China’s central bank said it will start conducting open-market operations every business day, strengthening its influence on interest rates.
The People’s Bank of China (PBoC) introduced daily auctions from Jan. 29 to manage liquidity around the Lunar New Year holiday, a period in which surging demand for funds has led to cash squeezes in the past, and was due to revert to twice-weekly auction windows — on Tuesdays and Thursdays — from next week. It said the extension of the current schedule aims to improve the effectiveness of the operations, which adjust short-term liquidity in the banking system.
Policy makers are giving greater prominence to market-based tools to guide borrowing costs after China loosened restrictions on what banks could pay on deposits and charge for loans in the world’s second-biggest economy. The PBOC offered Thursday to cut rates on some medium-term loans it extends to banks, the second such move this year, a person familiar with the matter said.
“It helps PBOC to more efficiently adjust market conditions when needed,” said Becky Liu, senior rates strategist at Standard Chartered Plc in Hong Kong. “It’s a pre-step for the final completion of interest liberalization too, in the sense that it will help to more effectively set the interest-rate corridor. Short term money-market rates will hence be more stable.”
The PBOC has been trying to establish an interest-rate corridor to set borrowing costs after scrapping a ceiling on deposit rates in October. The central bank has hinted it will use the seven-day repurchase rate as the new benchmark rate, with its Standing-Lending Facility as the ceiling and the rate paid on excess bank reserves as the floor of the corridor.
The PBOC has told banks it can provide funds through its Medium-term Lending Facility at 2.85 percent for six-month loans, down from 3 percent, according to a person with direct knowledge of the matter. The one-year borrowing rate eased to 3 percent from 3.25 percent, according to the person, who asked not to be identified because the plans aren’t public.
Such a reduction would amount to a kind of monetary easing outside of traditional tools such as lowering benchmark lending or deposit rates or the reserve-requirement ratio for the biggest banks. Overuse of RRR cuts may add too much pressure on short-term interest rates and would therefore be bad for stabilizing capital flows and the exchange rate, PBOC researcher Ma Jun said in a China Business News report published last month.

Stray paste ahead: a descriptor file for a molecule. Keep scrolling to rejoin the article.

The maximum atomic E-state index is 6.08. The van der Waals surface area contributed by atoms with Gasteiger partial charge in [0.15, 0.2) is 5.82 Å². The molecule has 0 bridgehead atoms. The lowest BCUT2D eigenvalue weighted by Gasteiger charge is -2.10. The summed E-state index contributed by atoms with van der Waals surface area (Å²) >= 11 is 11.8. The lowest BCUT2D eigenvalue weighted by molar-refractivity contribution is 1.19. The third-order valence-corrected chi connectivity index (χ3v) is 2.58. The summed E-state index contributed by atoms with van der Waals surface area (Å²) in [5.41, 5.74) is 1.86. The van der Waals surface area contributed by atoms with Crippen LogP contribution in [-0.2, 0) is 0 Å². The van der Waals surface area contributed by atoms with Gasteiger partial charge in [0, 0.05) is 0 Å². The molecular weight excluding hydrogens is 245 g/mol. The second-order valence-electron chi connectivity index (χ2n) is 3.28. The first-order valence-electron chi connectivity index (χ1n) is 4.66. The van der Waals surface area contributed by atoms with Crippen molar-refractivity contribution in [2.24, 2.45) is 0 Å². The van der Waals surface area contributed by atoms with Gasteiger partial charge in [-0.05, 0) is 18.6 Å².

“The PBOC is trying to find ways for monetary easing without making a high-profile interest-rate cut,” said Louis Kuijs, chief Asia economist at Oxford Economics in Hong Kong. “There’re likely to be more following steps in a similar direction, since a single move will not be enough to turn around the momentum of the economy.”
The PBOC didn’t respond to a request for comment on the proposed MLF rate reductions.
In shifting to daily open-market operations, the central bank said in Thursday’s statement that it will issue notices on the days that it refrains from offering repurchase agreements or reverse-repurchase agreements due to insufficient demand.
“The real purpose is not so much to increase efficiency but liquidity through open-market operations,” Iris Pang, a senior economist for greater China at Natixis SA in Hong Kong, wrote in a note. The reason to move away from traditional instruments such as the required-reserve ratio for big banks and interest- rate cuts to open-market operations may be to avoid giving one- off signals of easing, Pang said.
Room for Easing
China’s consumer price index climbed 1.8 percent in January from a year earlier, the National Bureau of Statistics said on Thursday. That was below the medium estimate of 1.9 percent. The producer-price index fell 5.3 percent, extending its run of declines to a record 47 months. “The data show that the economy is pretty weak,” said Larry Hu, head of China economics at Macquarie Securities Ltd. in Hong Kong.
The central bank is attempting to square the circle of supporting growth without using up limited monetary policy space or putting more downward pressure on the yuan, said Bloomberg Intelligence economist Tom Orlik.
“That means more use of low-visibility instruments like the MLF to guide rates lower, rather than cuts in benchmark rates,” he said. “The trade off for low visibility, is the confidence- boosting effect on the market is reduced.”